In its heyday, Students for a Democratic Society, or SDS, was one of the most notorious counterculture groups in the country. Formed in Michigan in 1960, the group reached its greatest prominence during the Vietnam War. By 1970, it was little more than a shell, torn apart by dissension among splinter groups like the Weathermen. Rebels With a Cause uses interviews with over 20 of its members to provide a sort of oral history of the group. But the interviews tend to paint SDS in the best possible light, making the film seem self-serving rather than objective. It will be of interest primarily to those who already share its views.

California State Senator Tom Hayden describes how he helped write the Port Huron Statement in 1962; its concept of 'participatory democracy' changed the way members viewed local politics. Hayden and other members talk about traveling to the South to work on civil-rights campaigns; SDS agents also organized residents in Northern cities like Newark.

Writer and professor Todd Gitlin says that the SDS taught him how economics worked, and recalls a campaign by the SDS to stop the Chase Manhattan Bank from supporting apartheid in South Africa. Self-professed anarchist Carl Davidson provides an amusing account of trying to organize students in Nebraska in 1965.

As the Vietnam War continued, SDS members organized sit-ins at local draft boards, encouraged burning draft cards, and led demonstrations in Washington. But Davidson points out that as the government escalated the war effort, SDS members 'increased the levels of their militancy.'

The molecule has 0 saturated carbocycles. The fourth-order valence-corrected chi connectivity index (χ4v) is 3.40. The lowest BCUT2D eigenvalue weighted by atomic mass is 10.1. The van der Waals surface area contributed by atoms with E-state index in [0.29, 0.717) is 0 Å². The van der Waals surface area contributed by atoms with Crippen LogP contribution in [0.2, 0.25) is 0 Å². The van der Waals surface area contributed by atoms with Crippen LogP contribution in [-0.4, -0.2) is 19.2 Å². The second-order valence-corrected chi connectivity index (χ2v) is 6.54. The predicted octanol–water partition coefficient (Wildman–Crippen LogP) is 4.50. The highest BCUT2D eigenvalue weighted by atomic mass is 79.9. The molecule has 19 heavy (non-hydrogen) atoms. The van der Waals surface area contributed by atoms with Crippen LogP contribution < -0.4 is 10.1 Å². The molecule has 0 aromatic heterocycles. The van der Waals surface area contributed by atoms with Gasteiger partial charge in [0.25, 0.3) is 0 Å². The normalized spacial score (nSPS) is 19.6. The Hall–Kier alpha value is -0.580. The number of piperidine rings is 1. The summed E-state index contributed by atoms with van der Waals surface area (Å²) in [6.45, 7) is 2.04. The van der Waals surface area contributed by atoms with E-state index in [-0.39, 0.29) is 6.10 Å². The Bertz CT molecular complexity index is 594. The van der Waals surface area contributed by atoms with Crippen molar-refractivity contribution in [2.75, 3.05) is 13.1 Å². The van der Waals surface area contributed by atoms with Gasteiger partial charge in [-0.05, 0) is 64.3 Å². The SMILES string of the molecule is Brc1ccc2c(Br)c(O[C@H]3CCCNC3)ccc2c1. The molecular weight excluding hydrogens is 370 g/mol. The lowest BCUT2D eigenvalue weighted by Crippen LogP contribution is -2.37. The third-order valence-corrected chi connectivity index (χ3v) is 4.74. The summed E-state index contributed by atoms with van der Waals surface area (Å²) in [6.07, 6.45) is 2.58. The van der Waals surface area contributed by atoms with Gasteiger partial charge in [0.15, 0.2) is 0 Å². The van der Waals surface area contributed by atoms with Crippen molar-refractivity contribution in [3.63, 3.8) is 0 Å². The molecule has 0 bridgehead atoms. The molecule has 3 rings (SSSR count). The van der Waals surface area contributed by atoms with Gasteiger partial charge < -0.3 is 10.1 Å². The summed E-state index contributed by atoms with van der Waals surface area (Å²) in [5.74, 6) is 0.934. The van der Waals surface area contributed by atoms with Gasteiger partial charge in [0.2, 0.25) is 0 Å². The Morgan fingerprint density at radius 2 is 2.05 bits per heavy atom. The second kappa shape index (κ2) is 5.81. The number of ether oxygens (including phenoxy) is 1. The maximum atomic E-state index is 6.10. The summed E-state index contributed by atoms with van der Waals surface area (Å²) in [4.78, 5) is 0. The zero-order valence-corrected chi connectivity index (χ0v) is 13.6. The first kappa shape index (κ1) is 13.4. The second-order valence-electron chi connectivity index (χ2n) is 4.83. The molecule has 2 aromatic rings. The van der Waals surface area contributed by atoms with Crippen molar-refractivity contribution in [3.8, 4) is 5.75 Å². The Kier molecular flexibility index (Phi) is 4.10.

Slogans like 'By Any Means Necessary' and 'Bring the War Home' show how SDS methods began to shift. Although lawyer Mark Spiegel notes, 'I don't think anyone had a clear notion of what we wanted to do,' others agree that 'there were no non-violent options.' Taking their name from a Bob Dylan lyric, an underground group known as the Weathermen advocated what amounted to terrorism. In 1970, three Weathermen making bombs blew up a Manhattan townhouse, killing themselves. SDS leadership seemed adrift. Some blame the FBI's Cointelpro program for disrupting the SDS, but everyone agrees that by 1970, the organization had lost its effectiveness.

Composed almost entirely of talking heads and TV archival footage, Rebels With a Cause is visually drab and emotionally inert. Its members deliver their stories as if reciting speeches, right down to the enervating political jargon. Members claim that the SDS brought about change in the civil-rights movement, the anti-war crusade and feminism, and even drove President Lyndon Johnson from office. But apart from violence, it's hard to point to any concrete results from the organization. Director Helen Garvy fails to provide much of a social or cultural context for the events in the film, and could have been more skeptical about some of the material. Although earnest, Rebels With a Cause is too self-aggrandizing to be entirely trustworthy.

--Daniel Eagan